Many Roads, One Goal is based on my most popular blog post ever. It’s about why it takes more than one strategy to find the best strategy and how you can develop a portfolio of strategies to overcome challenging times, implement and test them in batches, and then manage the portfolio down from many to whatever the market has revealed works best.
As we start another year with all the usual wishes to do better, it’s sobering to review how your intentions from this time last year panned out. What didn’t happen, and what do those disappointments tell you about your brand and the state of your brand heading into 2016?
The intuitive answer is market share. But perhaps there’s another way of looking at this: one that is increasingly being pursued by brands with a strong purpose agenda. If your brand must be bigger than what you make, perhaps the basis on which you compete must be greater than what you can distinctly own.
Twitter was built on 140 characters. Even though the limitation was serendipitous, it remains a defining characteristic of the brand in the minds of many. Concise thinking, hash-tagged to provide simple, global connection – there’s the Twitter value equation in a little under half the consigned quota. But the question Carl Miller asks is a good one. What happens when the idea that defined you starts to work to inhibit you?
Consciously or not, many brands are now running a freemium model. They are giving away a lot more than they used to, particularly across social media, just to keep up with the changing competitive landscape. And they are hoping to recoup on that significant content investment when consumers do buy. So has any of this changed the fundamentals of brand economics, or has it merely altered the manner in which brands achieve visibility?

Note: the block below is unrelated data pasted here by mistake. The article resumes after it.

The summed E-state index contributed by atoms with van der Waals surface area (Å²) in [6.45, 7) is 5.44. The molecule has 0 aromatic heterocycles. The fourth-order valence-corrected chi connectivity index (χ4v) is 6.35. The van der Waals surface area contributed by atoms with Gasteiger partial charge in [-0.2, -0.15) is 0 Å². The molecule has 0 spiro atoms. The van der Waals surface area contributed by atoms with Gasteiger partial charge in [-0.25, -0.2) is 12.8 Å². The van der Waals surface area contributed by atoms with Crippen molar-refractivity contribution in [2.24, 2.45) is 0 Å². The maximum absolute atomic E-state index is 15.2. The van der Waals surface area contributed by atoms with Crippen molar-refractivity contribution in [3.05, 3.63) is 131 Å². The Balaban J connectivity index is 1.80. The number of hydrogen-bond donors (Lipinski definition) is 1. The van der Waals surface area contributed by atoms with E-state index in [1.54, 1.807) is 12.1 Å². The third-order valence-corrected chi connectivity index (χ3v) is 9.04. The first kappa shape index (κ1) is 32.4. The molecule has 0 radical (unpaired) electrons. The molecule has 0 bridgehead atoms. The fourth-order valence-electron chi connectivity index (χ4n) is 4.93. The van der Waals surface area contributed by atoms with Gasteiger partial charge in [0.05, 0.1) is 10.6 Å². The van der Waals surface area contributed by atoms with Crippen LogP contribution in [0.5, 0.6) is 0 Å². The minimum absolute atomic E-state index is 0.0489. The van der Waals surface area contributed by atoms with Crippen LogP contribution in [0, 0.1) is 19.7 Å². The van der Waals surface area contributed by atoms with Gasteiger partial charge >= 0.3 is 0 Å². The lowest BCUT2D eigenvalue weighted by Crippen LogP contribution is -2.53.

Well, the IPO for Fitbit got off to a flying start, but will it last? Can the company continue to grow at anything like the rate it has? Here’s the good news. This certainly looks like a market on the march. According to the Guardian, 16 million fitness trackers were sold globally last year, with just under 34 million expected to ship this year and 56 million in 2018. So, on the face of it, plenty of organic growth.
Back in Florida in a few days to speak at this year’s Un-Conference at the Versace Mansion in South Beach alongside Derrick Daye, Gerard Gibbons, Brad VanAuken, Pete Canalichio, Chris Wren, Hilton Barbour and Ashley Konson. This year’s theme is brand leadership, something we’re all thriving for. And with a line-up like this, expect plenty of opinions. Should be fun. If you haven’t booked yet, there may still be places left. Acknowledgements Photo of “Entrance Gianni Versace Mansion”, taken by Phillip Pessar, sourced from Flickr
Just as brands reflect the business they are part of, so they must systemically modify how they operate to reflect technological and systemic changes in the business.
Marketers often talk about brand leadership as if it is one thing. But there are many different brand leadership strategies that a brand can use to distinguish itself in a marketplace. The critical decision for brand owners is deciding how you will lead and why that will work.
Familiarity is something every marketer craves for their brand. They want the marque they are responsible for to be known, asked for, a household name. But does icon status in and of itself guarantee anything anymore?